Aired 18 June 2019 – 5:00 PM EDT
Interview with Rabbi Rami Shapiro – Author, Holy Rascal, and “Perennial Wise Guy”
“It’s a dogma-eat-dogma world out there.” — Swami Beyondananda
In case you haven’t noticed, there is a pitched battle going on between two dueling paradigms – traditional religion, and scientific materialism – both of which hold part of the story, neither of which have the whole picture. As Bruce Lipton has pointed out, this modern religion called “science” actually uses words like “dogma” and “heresy” to enforce a set of beliefs, not unlike religion. And while science is supposedly a system for carefully assessing evidence and determining fact, I have met “fundamentalist” scientific materialists as fervent as their religious counterparts.
Unfortunately, while these two incomplete narratives are duking it out, we’ve lost the sane, sacred coherence of the spiritual and material acting in accord. Our guest on Wiki Politiki this week, Rabbi Rami Shapiro has dedicated his work and life to, in his words, “working for the spiritual liberation of humankind by freeing religion from the parochial and the political, the tribal and xenophobic, the one–dimensional and literal, to reclaim the Perennial Wisdom at the heart of humanity’s sacred myths, stories, rituals, and symbols.”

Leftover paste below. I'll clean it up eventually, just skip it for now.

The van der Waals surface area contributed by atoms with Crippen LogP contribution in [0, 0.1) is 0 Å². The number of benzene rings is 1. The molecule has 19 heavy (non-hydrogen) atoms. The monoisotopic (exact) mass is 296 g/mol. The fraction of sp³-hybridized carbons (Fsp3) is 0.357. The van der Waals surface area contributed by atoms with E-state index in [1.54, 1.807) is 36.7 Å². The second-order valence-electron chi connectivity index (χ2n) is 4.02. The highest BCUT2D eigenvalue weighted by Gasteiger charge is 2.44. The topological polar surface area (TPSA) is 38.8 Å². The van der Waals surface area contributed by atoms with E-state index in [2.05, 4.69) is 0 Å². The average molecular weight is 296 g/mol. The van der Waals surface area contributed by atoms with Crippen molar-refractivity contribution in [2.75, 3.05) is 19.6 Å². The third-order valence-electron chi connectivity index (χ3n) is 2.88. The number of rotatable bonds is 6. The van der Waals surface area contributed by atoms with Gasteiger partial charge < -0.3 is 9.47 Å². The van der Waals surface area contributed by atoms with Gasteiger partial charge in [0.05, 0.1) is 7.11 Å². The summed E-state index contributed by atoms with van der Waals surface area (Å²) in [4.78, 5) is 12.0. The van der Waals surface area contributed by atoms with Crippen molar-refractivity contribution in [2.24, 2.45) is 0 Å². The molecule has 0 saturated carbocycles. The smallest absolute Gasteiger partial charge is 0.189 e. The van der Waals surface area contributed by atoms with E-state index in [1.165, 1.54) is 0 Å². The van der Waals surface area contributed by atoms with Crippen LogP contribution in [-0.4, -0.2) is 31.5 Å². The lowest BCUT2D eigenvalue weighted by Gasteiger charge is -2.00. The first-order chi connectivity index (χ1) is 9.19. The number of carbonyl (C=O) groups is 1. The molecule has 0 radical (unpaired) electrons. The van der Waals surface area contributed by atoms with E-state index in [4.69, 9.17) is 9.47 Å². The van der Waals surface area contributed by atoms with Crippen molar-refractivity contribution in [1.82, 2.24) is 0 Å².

A Jewish practitioner of Perennial Wisdom, Rabbi Rami is an award–winning author of over thirty-six books on religion and spirituality. He received rabbinical ordination from the Hebrew Union College–Jewish Institute of Religion and holds a PhD in religion from Union Graduate School. A rabbinic chaplain with the USAF for 3 years, a congregational rabbi for 20, and a professor of religious studies for 10, Rabbi Rami currently co-directs the One River Foundation, is a Contributing Editor at Spirituality and Health magazine, and hosts the magazine’s bi-weekly podcast, Essential Conversations with Rabbi Rami.
Rabbi Rami also considers himself a “holy rascal” whom he defines as, “spiritual culture jammers who playfully pull back the curtain on the great and terrible wizards of parochial piety and shallow spirituality to free religion from hucksterism and pious pabulum.”
So … how can accessing what Rabbi Rami calls “the mystic heart of the world’s religions” get us through the dystopian desert we seem stuck in to the Promised Land of thrival for each and all? Join us for a seriously humorous and humorously serious conversation.